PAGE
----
Category Archives: Red Sox

Hamm, Garciaparra are among this year’s guest stars at Seeds of Peace Camp | Portland Press Herald

OTISFIELD — Cool sunglasses masking his eyes, microphone in hand, Wil Smith worked his audience, priming them with introductions of the visitors. By the time Smith reached Mia Hamm, his campers at Seeds of Peace were beyond delight.

Teenage boys and girls, mostly from the Middle East, were heading to a new level of excitement. Waiting for his wife after his own noisy welcome, Nomar Garciaparra didn’t try to hide his smile.

So this is why his agent kept inviting him to this former boys camp on the pine-lined shore of Pleasant Lake. Actually, Arn Tellem’s reason was only beginning to reveal itself.

“You know the lives they’ll go back to, but you look in their faces and see the joy,” Garciaparra said Thursday morning. “They’re giving me much more than I can give them.”

This is Seeds of Peace, the oasis away from the world’s centuries-old battle for hearts and minds and land in the Middle East. Children from other places where fear and danger are constant companions also arrive here each summer.

It’s a universal mission: Dialogue can affect peace better than terror. Plant that seed.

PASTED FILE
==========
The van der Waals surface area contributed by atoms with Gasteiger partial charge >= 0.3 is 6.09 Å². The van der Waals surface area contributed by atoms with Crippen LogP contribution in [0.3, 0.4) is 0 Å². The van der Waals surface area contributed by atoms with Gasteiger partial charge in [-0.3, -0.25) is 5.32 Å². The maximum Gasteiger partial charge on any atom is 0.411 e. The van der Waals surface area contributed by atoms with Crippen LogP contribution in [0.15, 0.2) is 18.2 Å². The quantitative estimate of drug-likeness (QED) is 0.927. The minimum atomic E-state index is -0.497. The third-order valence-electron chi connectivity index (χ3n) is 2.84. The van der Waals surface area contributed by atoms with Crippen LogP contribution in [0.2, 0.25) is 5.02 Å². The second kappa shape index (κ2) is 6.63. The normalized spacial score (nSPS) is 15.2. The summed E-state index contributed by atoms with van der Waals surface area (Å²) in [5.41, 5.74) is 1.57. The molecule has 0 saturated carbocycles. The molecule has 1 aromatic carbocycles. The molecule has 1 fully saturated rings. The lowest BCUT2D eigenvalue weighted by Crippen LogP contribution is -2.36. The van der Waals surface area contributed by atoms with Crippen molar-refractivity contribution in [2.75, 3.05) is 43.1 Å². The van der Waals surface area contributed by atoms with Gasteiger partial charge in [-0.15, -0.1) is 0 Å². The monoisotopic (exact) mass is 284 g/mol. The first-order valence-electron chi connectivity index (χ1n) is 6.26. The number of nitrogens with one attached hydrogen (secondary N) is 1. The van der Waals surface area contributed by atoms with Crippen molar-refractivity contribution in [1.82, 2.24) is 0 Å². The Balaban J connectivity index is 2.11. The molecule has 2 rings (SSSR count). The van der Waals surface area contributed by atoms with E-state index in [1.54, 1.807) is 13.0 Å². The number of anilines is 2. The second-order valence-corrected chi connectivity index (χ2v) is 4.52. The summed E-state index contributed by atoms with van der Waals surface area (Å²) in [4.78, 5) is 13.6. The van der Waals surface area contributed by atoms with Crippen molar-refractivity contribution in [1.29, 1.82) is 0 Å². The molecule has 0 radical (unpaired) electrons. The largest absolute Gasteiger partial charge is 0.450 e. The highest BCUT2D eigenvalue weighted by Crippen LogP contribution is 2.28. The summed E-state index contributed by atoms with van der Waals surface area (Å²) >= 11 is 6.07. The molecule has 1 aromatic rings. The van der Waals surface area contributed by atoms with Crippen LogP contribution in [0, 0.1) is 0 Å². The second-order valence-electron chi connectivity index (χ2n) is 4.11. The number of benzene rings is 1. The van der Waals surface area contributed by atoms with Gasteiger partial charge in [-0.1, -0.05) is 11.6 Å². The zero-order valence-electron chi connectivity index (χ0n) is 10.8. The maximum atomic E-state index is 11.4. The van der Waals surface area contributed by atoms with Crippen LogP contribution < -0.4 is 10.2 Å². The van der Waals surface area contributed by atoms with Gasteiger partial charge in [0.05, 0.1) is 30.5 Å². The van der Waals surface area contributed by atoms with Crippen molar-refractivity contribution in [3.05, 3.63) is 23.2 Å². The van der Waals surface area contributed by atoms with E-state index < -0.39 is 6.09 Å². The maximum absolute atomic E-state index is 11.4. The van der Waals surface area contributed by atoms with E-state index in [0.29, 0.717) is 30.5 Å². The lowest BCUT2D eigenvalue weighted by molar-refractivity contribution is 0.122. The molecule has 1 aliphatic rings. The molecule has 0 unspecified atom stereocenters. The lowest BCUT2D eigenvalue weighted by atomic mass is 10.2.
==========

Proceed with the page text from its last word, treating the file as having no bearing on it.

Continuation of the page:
Click for the rest of Steve Solloway’s story in the Portland Press Herald.

The secret of Secret Rock is no secret at all — local lore

It must be the triple-digit temperatures that regularly hang over the San Joaquin Valley like a hammer against white hot steel just pulled from the forge.

Or perhaps it is because I was born on the first day of summer, the longest day of the year, the summer solstice.

Or perhaps it is because I grew up in the frigid expanse of the Deep Dark North Woods of Maine and it will take a lifetime – or longer – for all of me to thaw.

It really doesn’t matter. I’ve been thinking about summer quite a bit lately. More specifically, I’ve been thinking about the summers of my youth. And local lore.

Even before teachers started talking about summer reading lists and vacations of which they so longingly and protectively spoke – they always seemed to have a look in their eyes that spoke of the anguish that came with the long, long academic year – it was time to crank up Alice Cooper’s “School’s Out.”

In case you forgot, here are the lyrics to that lovely tune.

Well we got no choice

All the girls and boys

Makin’ all that noise

’Cause they found new toys

Well we can’t salute ya

Can’t find a flag

If that don’t suit ya

That’s a drag

School’s out for summer

School’s out forever

School’s been blown to pieces

 

And so on.

But there was much more to the summer than sitting around listening to a man named Alice.

Sure, there were summer jobs and chores and that sort of thing. Summer school for some; summer camp for others.